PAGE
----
The team of Metro staffers working on the 710 gap closure study held a briefing with members of the media this morning and stories are expected to be published in several newspapers.
As we posted on Monday, a round of 18 community meetings begins on Feb. 15 to discuss the history of the area and possible solutions to traffic caused by the gap in SR-710 between Alhambra and Pasadena. The meetings are part of the scoping process which will help define the purpose and need of the project, as well as consider some possible solutions.
Doug Failing, the executive director of Metro’s highway programs, hit on several key points about the meetings and the prospective project:
•The 710 gap is believed to impact traffic not just in the western San Gabriel Valley but as far away as the northern San Fernando Valley because traffic takes detours to avoid the gap.
•”As far as I’m concerned, everything is on the table,” Failing said. “We’re going to have a really robust scoping” process. He also emphasized that nothing has been decided in terms of what the project will be. He added that he takes seriously his responsibility under state and federal environmental law to consider all options. Continue reading
Over the past year, Metro’s 30/10 Initiative has gained traction locally and in Washington. There seems to be sentiment in many quarters — including the Obama Administration — that using federal loans and other financing to accelerate construction of Measure R projects is a good idea that should be enshrined in federal law.
At the same time, the political reality — according to politicians and the media — is that we will be facing a fiscally constrained government in Washington for some time because of the federal deficit.
That doesn’t necessarily jeopardize 30/10. Part of the plan’s ingenuity is that it’s not your typical federal handout to one metro area. A 30/10 federal program could be structured to help any city or metro area that has dedicated local taxes for transit projects and can pay back the federal government.
Photo of Light Rail in Denver via Flickr user ercwttmn.
In the last decade, numerous communities have invested heavily in mass transit. And like L.A. County, many have taken matters into their own hands, voting to tax themselves or issue market-rate bonds to pay for these investments. Phoenix and Denver did it in 2004, as did Honolulu in 2007. The Center for Transportation Excellence has a complete list of cities here. With a 30/10-style hand-up, they too could realize their transit visions sooner, rather than later.
All of this will depend on creating such a program in the next multi-year federal transportation spending bill, which seems likely to be debated by Congress this year.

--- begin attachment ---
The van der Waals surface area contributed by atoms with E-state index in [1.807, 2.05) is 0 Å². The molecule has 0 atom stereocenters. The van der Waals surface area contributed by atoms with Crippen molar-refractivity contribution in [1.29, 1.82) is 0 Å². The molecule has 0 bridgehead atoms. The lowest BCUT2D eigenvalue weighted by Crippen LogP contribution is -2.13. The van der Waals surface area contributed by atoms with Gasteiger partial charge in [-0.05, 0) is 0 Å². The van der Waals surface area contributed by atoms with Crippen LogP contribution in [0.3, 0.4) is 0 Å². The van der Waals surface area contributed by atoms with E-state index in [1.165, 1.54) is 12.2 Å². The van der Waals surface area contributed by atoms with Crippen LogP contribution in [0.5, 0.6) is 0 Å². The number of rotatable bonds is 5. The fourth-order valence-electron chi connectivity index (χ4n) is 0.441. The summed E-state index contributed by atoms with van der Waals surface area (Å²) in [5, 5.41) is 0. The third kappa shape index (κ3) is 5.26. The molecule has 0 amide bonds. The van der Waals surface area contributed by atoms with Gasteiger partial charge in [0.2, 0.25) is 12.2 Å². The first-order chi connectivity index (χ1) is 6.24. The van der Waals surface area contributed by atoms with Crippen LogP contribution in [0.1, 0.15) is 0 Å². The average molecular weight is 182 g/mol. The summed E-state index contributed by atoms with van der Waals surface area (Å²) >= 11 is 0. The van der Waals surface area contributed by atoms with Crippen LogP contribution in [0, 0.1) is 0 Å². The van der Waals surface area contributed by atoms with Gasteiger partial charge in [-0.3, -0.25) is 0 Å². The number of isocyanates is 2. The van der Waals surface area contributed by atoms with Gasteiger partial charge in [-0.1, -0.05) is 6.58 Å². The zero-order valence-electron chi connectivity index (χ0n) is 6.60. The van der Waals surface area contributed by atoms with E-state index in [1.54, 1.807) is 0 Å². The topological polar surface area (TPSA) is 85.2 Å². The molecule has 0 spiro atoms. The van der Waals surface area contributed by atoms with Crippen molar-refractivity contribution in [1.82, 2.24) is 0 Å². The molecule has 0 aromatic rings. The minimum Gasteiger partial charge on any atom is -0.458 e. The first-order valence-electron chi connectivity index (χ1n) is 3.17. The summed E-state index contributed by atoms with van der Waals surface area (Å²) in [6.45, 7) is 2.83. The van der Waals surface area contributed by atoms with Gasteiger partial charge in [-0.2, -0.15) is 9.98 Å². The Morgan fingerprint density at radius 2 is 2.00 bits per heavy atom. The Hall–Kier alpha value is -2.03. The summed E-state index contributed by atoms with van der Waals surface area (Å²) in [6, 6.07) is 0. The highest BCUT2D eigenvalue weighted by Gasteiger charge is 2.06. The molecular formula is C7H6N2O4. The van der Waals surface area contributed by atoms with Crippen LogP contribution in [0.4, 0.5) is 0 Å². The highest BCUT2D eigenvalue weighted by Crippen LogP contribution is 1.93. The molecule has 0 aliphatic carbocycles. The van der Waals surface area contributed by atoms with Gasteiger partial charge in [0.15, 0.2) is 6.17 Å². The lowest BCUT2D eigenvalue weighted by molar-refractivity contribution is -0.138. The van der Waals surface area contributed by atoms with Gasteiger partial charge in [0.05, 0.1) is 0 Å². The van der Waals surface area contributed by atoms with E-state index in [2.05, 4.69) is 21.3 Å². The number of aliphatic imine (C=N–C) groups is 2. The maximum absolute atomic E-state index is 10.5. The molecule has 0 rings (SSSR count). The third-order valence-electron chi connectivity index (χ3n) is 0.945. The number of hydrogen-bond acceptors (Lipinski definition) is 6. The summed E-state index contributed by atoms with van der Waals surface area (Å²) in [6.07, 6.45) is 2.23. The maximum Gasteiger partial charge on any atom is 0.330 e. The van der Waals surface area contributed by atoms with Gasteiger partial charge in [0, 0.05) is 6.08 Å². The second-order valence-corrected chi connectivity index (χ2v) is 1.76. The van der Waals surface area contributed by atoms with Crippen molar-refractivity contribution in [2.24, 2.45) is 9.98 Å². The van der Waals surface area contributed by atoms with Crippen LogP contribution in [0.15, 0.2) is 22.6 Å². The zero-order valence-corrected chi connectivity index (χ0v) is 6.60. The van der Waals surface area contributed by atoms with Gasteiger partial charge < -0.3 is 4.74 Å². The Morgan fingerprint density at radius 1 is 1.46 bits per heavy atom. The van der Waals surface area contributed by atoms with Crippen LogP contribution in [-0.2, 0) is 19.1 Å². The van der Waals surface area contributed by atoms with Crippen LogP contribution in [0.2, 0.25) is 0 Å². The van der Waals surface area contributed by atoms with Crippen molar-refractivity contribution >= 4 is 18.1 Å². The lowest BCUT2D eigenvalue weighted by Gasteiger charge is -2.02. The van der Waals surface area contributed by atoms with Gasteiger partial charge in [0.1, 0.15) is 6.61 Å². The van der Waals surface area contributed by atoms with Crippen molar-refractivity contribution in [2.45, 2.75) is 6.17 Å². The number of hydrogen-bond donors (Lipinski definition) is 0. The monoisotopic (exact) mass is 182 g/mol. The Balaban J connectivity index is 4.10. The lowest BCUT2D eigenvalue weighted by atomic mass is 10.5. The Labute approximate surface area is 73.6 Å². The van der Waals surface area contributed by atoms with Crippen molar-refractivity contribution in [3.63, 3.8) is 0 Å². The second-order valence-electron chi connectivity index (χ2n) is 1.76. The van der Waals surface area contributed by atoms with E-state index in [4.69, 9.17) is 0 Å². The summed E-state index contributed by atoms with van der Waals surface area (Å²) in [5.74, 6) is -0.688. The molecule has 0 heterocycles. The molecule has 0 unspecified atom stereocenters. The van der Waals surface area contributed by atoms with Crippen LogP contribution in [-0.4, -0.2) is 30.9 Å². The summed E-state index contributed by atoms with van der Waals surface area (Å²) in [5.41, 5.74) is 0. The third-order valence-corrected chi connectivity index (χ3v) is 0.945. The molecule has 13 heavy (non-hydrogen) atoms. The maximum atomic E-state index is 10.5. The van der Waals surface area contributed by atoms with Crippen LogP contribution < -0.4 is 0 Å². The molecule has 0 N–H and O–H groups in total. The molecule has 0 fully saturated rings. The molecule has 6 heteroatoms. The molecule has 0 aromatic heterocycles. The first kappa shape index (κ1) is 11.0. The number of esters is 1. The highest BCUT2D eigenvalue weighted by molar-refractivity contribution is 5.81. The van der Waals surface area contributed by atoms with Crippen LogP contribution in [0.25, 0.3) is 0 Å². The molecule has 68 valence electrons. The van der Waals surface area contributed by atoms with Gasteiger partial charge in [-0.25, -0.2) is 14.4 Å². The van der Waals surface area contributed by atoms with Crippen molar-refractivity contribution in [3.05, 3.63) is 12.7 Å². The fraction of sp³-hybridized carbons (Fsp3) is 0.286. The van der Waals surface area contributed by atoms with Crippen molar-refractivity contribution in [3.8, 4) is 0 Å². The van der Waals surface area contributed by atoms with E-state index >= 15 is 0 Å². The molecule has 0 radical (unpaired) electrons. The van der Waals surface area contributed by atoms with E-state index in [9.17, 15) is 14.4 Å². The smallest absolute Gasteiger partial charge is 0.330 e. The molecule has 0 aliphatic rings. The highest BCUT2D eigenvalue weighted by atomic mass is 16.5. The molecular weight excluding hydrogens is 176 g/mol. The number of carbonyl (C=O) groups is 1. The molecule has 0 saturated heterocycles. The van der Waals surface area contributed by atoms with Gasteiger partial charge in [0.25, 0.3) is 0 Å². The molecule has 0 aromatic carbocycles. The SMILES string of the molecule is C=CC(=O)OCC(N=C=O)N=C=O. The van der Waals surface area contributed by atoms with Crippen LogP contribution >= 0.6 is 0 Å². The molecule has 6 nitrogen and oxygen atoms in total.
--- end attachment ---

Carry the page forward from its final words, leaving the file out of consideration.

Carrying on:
One of the challenges of the 30/10 Initiative is persuading other regions to help convince Congress that it’s not just a plan designed to help Los Angeles County. In the coming weeks our goal at The Source is to write about other regions that could potentially take advantage of a 30/10 plan.
The idea is simple: If we can show that Los Angeles County’s interests dovetail with those of Honolulu and Denver and Minneapolis — and many others — then we can make an even stronger case to Washington. We can show the Feds that embracing innovative financing reforms – e.g. creating an infrastructure bank and expanding Build America Bonds for rapid transit – will be a windfall for all Americans in terms of their mobility and having nicer places to live and work.
A rendering of what the landscaping will eventually look like along the Expo Line.
Here’s the press release from the Expo Line Construction Authority, the agency building the line that will be operated by Metro:
Los Angeles, CA (February 9, 2011) – Expo Line crews started planting trees and other landscaping today along the new light rail line as it nears completion from downtown Los Angeles to Culver City. The landscaping elements are part of plans to develop a multi-modal corridor that integrates transit, a bikeway, and pedestrian areas into a safe and balanced parkway setting.
With its native and drought tolerant plants, the landscaping along the alignment will provide screening and buffering along the transit corridor and establish a parkway that connects neighborhoods along the way. “The plantings will form a continuous, green, linear park and establish each station as a place, with a unique planting color and atmosphere,” said Roland Genick, Lead Urban Designer for the project. Continue reading
In this relatively new feature for The Source, I express actual opinions while working for government. Members of the media: please take any of these ideas and run with them — we could use the coverage!
1. It’s kind of a mixed message to say you’re against a bus lane in your neighborhood but you’re for mass transit.
1b. I’m weary of hearing the “but it will cause traffic” argument being used against every conceivable project in L.A., including the building of mass transit. Yawn.
2. I wish the conversation about a downtown L.A. football stadium near transit was a conversation about a downtown L.A. baseball stadium near transit.
2a. Anyone saying that a downtown stadium would be a traffic killer has never driven — a verb I use with irony — to a football game at the Coliseum or a Bruce Springsteen concert at the Sports Arena.
2b. When the Regional Connector is built, there will be frequent trains to Long Beach, Santa Monica, East Los Angeles, Azusa and Union Station stopping just a couple blocks from L.A. Live, Staples Center and the Convention Center.
President Obama’s bullet train plan and the Umami burger after the jump…
In early 2010, President Obama announced a plan to help build a national network of high-speed rail and began doling out federal funds to projects across the United States — with California, to date, the largest recipient.
The plan received a mention in the President’s State of the Union speech and today Vice President Joe Biden announced that the Obama Administration planned to spend $53 billion over the next six years to help get the network built. To put that number in perspective, the Anaheim to San Francisco segment of California’s high-speed rail project is estimated to cost $43 billion. Excerpt from the White House press release:
As the first step in this comprehensive, six-year plan, the President’s Budget for the coming fiscal year would invest $8 billion in expanding Americans’ access to high-speed passenger rail service. In order to achieve a truly national system, these investments will focus on developing or improving three types of interconnected corridors: